Paper Money Changes Great

Paper money changes great, but let’s now turn to our coins: From The Memory Bank

Let’s apply the lessons recently learned to renewed calls for coinage change
This article From the Memory Bank series was first published in Coin World available here.
Paper Money Changes
Donna Pope speaks before congress - Paper Money Changes Great

Then-Director of the United States Mint Donna Pope testifies before Congress in 1988 at a hearing about U.S. coinage designs.
Coin World file photo.

Treasury Secretary Jacob Lew’s April 20 announcement that for the first time in more than a century the face of a U.S. paper money denomination will feature the portrait of a woman — Harriet Tubman — marks a historic turning point in the way top government officials, especially within the Treasury Department, view the role of the subject matter portrayed on our money. In fact, the introductory statement at the Treasury Department’s website detailing the upcoming design changes for the $20, $10, and $5 Federal Reserve notes is revolutionary:

“America’s currency is a state­ment about who we are as a nation. Our modern money honors our history and celebrates our values.”

I have only one quibble. The last sentence should read: “Our modern money will honor our history and celebrate our values.”

We are not there yet. The announced design changes are four to five years from rolling off the BEP’s presses.

Twenty-eight years ago, when I and others from the hobby testified before the Senate Banking Committee urging Congress to approve legislation to authorize new designs for the five coin denominations in circulation, Mint Director Donna Pope initially espoused the view that the presidential portraits on the nation’s coins were “time honored” and need not be changed. Later she pivoted to “Treasury would have no objection” if Congress chose to change the designs.

In testimony before the Senate committee, I pointed out that our coins are our nation’s calling cards to the world, advocating that they should honor men and women who have played a role in our nation’s development or depict events that speak to our shared values and ideals. I noted that a thousand years hence, should our coins be the only survivors of our civilization, archeologists would likely conclude that America during the 20th century was a male-dominated society ruled by successive Caucasian kings. (A similar case could be made for 20th and early 21st century paper money. The paper money would be helpful in identifying the “kings” because the notes bear the names of those in the portraits, whereas circulating U.S. coins remain nameless.)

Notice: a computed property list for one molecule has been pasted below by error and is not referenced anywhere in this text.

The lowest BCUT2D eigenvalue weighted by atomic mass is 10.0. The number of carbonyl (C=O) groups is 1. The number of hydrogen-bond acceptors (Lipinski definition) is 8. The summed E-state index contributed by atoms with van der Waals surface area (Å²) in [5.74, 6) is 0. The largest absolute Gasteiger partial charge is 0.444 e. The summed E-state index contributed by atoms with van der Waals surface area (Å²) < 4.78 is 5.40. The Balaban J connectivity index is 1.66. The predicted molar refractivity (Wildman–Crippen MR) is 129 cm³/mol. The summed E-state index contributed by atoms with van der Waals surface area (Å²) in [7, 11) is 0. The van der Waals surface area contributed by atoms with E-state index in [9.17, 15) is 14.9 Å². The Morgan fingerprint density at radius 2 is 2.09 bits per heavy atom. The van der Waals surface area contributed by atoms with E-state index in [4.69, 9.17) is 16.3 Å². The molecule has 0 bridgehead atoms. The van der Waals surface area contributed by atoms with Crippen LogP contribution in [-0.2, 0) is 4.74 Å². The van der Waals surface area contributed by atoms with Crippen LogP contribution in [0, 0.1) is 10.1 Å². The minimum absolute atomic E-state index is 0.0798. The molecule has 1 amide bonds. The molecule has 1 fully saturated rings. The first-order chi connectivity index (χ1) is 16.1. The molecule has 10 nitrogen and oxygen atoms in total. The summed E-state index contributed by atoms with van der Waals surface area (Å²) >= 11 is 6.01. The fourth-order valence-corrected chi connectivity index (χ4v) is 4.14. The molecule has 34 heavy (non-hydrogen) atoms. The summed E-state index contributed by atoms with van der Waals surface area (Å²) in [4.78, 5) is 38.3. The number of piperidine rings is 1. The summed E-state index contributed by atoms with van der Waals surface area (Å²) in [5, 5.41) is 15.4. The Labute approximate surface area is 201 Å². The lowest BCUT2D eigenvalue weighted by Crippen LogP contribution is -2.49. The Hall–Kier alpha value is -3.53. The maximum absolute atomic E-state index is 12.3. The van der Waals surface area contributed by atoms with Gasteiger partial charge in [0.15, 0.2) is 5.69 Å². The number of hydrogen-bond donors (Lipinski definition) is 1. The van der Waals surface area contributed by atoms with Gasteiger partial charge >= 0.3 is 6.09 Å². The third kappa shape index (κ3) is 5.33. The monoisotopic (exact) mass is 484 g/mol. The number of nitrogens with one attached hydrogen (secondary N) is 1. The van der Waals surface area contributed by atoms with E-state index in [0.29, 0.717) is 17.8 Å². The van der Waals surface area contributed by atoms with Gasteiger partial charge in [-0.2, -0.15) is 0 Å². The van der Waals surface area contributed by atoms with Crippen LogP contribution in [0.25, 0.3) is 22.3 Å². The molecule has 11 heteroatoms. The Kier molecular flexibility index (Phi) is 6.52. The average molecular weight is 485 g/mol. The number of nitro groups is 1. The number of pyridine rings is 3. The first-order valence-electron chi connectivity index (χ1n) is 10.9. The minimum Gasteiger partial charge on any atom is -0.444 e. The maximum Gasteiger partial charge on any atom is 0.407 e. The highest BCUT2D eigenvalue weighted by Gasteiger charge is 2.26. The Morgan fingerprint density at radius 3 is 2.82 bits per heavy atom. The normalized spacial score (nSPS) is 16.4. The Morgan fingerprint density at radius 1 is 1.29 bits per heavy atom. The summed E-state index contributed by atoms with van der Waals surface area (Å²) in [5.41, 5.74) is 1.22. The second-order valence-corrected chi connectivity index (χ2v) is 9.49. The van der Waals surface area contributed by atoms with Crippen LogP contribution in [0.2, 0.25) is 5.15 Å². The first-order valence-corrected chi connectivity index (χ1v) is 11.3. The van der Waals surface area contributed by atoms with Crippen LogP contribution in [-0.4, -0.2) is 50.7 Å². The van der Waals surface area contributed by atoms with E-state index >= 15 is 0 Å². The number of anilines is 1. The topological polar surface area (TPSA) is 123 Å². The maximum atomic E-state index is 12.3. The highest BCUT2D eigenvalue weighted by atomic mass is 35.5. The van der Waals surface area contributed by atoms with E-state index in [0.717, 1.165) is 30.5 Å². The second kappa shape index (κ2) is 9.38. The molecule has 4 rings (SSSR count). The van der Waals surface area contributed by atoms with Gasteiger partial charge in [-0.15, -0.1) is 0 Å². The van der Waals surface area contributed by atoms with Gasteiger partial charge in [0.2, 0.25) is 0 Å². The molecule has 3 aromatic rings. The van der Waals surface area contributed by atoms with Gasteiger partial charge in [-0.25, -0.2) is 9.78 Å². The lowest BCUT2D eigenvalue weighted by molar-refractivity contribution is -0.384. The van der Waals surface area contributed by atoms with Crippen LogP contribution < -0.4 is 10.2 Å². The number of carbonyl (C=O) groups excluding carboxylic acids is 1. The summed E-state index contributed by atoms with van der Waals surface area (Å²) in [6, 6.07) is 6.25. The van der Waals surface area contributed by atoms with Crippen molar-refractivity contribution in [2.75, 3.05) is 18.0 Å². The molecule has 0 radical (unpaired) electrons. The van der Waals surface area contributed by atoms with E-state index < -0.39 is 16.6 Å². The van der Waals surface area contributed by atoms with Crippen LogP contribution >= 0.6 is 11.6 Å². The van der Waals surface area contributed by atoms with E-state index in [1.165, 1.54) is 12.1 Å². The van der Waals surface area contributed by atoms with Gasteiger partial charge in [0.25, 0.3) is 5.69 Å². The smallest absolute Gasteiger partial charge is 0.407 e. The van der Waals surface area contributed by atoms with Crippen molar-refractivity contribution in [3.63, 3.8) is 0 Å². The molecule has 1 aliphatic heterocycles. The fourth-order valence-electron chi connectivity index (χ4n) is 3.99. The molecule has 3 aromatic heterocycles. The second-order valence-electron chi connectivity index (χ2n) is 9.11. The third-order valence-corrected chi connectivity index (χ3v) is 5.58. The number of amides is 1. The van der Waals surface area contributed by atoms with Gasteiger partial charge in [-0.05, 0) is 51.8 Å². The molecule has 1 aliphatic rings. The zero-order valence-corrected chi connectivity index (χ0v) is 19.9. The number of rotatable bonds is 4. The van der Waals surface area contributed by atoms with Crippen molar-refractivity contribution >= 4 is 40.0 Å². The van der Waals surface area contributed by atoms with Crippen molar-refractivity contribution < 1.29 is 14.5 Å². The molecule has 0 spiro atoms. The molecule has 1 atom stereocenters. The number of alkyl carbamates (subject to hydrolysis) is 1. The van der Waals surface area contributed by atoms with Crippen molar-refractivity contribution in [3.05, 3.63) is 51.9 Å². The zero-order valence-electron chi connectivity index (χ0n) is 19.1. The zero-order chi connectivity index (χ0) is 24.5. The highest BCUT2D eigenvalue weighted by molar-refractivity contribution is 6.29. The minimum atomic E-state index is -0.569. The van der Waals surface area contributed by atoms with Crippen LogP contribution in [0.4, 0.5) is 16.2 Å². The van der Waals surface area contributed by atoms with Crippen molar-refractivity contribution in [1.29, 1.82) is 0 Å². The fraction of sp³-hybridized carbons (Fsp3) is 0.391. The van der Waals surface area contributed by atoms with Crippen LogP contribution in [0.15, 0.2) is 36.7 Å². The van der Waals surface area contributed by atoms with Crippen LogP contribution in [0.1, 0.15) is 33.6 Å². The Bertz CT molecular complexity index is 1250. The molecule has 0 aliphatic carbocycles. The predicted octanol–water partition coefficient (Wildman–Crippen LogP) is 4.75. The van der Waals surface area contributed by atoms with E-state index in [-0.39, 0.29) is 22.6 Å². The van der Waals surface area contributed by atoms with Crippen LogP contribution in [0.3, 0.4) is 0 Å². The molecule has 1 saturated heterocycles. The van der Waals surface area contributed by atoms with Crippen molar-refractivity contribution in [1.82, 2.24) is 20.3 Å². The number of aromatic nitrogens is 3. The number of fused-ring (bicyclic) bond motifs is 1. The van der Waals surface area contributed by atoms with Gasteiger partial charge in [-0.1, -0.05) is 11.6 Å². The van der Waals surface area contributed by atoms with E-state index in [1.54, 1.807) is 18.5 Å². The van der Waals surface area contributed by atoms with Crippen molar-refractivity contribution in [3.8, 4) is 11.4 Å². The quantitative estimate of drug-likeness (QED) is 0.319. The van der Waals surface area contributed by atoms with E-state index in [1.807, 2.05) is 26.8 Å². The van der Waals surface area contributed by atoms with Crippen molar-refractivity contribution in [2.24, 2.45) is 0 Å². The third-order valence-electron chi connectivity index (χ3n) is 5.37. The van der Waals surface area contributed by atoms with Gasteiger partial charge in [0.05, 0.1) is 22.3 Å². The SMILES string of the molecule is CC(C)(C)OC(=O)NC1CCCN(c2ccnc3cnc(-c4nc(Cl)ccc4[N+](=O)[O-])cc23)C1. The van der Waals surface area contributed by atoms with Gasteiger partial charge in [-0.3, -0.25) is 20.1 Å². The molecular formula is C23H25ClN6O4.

In announcing his decision, Lew acknowledged the role the Internet and social media played in Treasury’s decision, noting that he had received “more than a million responses via mail and email, and through handwritten notes, tweets, and social media posts.”

The drive to bring new designs to our coins in the late 1980s and early 1990s originated in the numismatic community and largely remained there. Had social media existed then, our circulating coins would likely today bear different designs. It’s not too late. Coins should be the next campaign!

Change U.S. Coin Designs

An ally in push to change U.S. coin designs: From the Memory Bank

Diane Wolf joins cause through Commission of Fine Arts